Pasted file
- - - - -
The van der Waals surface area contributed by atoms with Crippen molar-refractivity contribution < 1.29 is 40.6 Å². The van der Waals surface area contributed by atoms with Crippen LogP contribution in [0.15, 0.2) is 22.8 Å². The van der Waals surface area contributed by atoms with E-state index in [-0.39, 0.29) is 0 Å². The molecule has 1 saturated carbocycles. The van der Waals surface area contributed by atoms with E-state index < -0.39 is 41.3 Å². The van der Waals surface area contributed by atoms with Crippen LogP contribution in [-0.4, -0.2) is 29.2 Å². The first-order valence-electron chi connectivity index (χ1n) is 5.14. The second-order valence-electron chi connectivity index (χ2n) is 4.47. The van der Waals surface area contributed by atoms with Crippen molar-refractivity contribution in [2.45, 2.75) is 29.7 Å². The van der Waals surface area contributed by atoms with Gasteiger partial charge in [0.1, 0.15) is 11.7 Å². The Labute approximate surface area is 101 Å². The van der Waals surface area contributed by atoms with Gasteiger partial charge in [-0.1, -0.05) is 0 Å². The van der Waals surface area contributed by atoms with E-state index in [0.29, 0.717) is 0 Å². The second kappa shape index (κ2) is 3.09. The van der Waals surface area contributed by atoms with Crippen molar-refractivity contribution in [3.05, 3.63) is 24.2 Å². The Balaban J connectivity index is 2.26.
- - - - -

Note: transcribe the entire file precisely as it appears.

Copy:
The van der Waals surface area contributed by atoms with Crippen molar-refractivity contribution < 1.29 is 40.6 Å². The van der Waals surface area contributed by atoms with Crippen LogP contribution in [0.15, 0.2) is 22.8 Å². The van der Waals surface area contributed by atoms with E-state index in [-0.39, 0.29) is 0 Å². The molecule has 1 saturated carbocycles. The van der Waals surface area contributed by atoms with E-state index < -0.39 is 41.3 Å². The van der Waals surface area contributed by atoms with Crippen LogP contribution in [-0.4, -0.2) is 29.2 Å². The first-order valence-electron chi connectivity index (χ1n) is 5.14. The second-order valence-electron chi connectivity index (χ2n) is 4.47. The van der Waals surface area contributed by atoms with Crippen molar-refractivity contribution in [2.45, 2.75) is 29.7 Å². The van der Waals surface area contributed by atoms with Gasteiger partial charge in [0.1, 0.15) is 11.7 Å². The Labute approximate surface area is 101 Å². The van der Waals surface area contributed by atoms with Gasteiger partial charge in [-0.1, -0.05) is 0 Å². The van der Waals surface area contributed by atoms with E-state index in [0.29, 0.717) is 0 Å². The second kappa shape index (κ2) is 3.09. The van der Waals surface area contributed by atoms with Crippen molar-refractivity contribution in [3.05, 3.63) is 24.2 Å². The Balaban J connectivity index is 2.26.